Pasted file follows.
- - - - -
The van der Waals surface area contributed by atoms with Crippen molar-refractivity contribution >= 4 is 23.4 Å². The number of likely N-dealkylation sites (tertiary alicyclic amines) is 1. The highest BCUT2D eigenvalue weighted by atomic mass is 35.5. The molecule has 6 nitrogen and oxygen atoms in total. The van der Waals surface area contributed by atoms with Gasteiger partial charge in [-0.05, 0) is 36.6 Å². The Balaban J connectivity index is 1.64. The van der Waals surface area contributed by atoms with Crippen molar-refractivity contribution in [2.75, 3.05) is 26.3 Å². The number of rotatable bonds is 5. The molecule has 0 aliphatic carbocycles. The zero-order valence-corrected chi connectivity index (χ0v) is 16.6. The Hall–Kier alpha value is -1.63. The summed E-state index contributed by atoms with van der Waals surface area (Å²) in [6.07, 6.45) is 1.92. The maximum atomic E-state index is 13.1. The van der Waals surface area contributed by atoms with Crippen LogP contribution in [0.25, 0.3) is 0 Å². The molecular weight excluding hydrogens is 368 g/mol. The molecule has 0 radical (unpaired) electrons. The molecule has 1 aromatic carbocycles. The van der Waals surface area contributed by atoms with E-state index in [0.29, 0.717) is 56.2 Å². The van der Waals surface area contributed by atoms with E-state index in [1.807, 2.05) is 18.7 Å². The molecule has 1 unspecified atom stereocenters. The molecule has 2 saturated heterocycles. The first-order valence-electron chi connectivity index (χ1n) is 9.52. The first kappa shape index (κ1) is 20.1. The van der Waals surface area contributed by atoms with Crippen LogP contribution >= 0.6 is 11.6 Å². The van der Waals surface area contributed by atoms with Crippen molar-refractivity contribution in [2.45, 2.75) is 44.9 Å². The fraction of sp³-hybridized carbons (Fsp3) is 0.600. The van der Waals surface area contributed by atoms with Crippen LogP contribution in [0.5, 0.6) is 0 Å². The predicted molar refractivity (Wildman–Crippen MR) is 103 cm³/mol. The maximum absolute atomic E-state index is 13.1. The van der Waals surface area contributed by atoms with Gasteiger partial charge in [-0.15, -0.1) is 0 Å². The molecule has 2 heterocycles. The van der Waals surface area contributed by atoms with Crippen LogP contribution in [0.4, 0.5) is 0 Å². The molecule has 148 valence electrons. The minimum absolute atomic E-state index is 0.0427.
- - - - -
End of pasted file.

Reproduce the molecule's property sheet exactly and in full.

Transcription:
The van der Waals surface area contributed by atoms with Crippen molar-refractivity contribution >= 4 is 23.4 Å². The number of likely N-dealkylation sites (tertiary alicyclic amines) is 1. The highest BCUT2D eigenvalue weighted by atomic mass is 35.5. The molecule has 6 nitrogen and oxygen atoms in total. The van der Waals surface area contributed by atoms with Gasteiger partial charge in [-0.05, 0) is 36.6 Å². The Balaban J connectivity index is 1.64. The van der Waals surface area contributed by atoms with Crippen molar-refractivity contribution in [2.75, 3.05) is 26.3 Å². The number of rotatable bonds is 5. The molecule has 0 aliphatic carbocycles. The zero-order valence-corrected chi connectivity index (χ0v) is 16.6. The Hall–Kier alpha value is -1.63. The summed E-state index contributed by atoms with van der Waals surface area (Å²) in [6.07, 6.45) is 1.92. The maximum atomic E-state index is 13.1. The van der Waals surface area contributed by atoms with Crippen LogP contribution in [0.25, 0.3) is 0 Å². The molecular weight excluding hydrogens is 368 g/mol. The molecule has 0 radical (unpaired) electrons. The molecule has 1 aromatic carbocycles. The van der Waals surface area contributed by atoms with E-state index in [0.29, 0.717) is 56.2 Å². The van der Waals surface area contributed by atoms with E-state index in [1.807, 2.05) is 18.7 Å². The molecule has 1 unspecified atom stereocenters. The molecule has 2 saturated heterocycles. The first-order valence-electron chi connectivity index (χ1n) is 9.52. The first kappa shape index (κ1) is 20.1. The van der Waals surface area contributed by atoms with Crippen LogP contribution >= 0.6 is 11.6 Å². The van der Waals surface area contributed by atoms with Crippen molar-refractivity contribution in [2.45, 2.75) is 44.9 Å². The fraction of sp³-hybridized carbons (Fsp3) is 0.600. The van der Waals surface area contributed by atoms with Crippen LogP contribution in [0.5, 0.6) is 0 Å². The predicted molar refractivity (Wildman–Crippen MR) is 103 cm³/mol. The maximum absolute atomic E-state index is 13.1. The van der Waals surface area contributed by atoms with Gasteiger partial charge in [-0.15, -0.1) is 0 Å². The molecule has 2 heterocycles. The van der Waals surface area contributed by atoms with Crippen LogP contribution in [0.4, 0.5) is 0 Å². The molecule has 148 valence electrons. The minimum absolute atomic E-state index is 0.0427.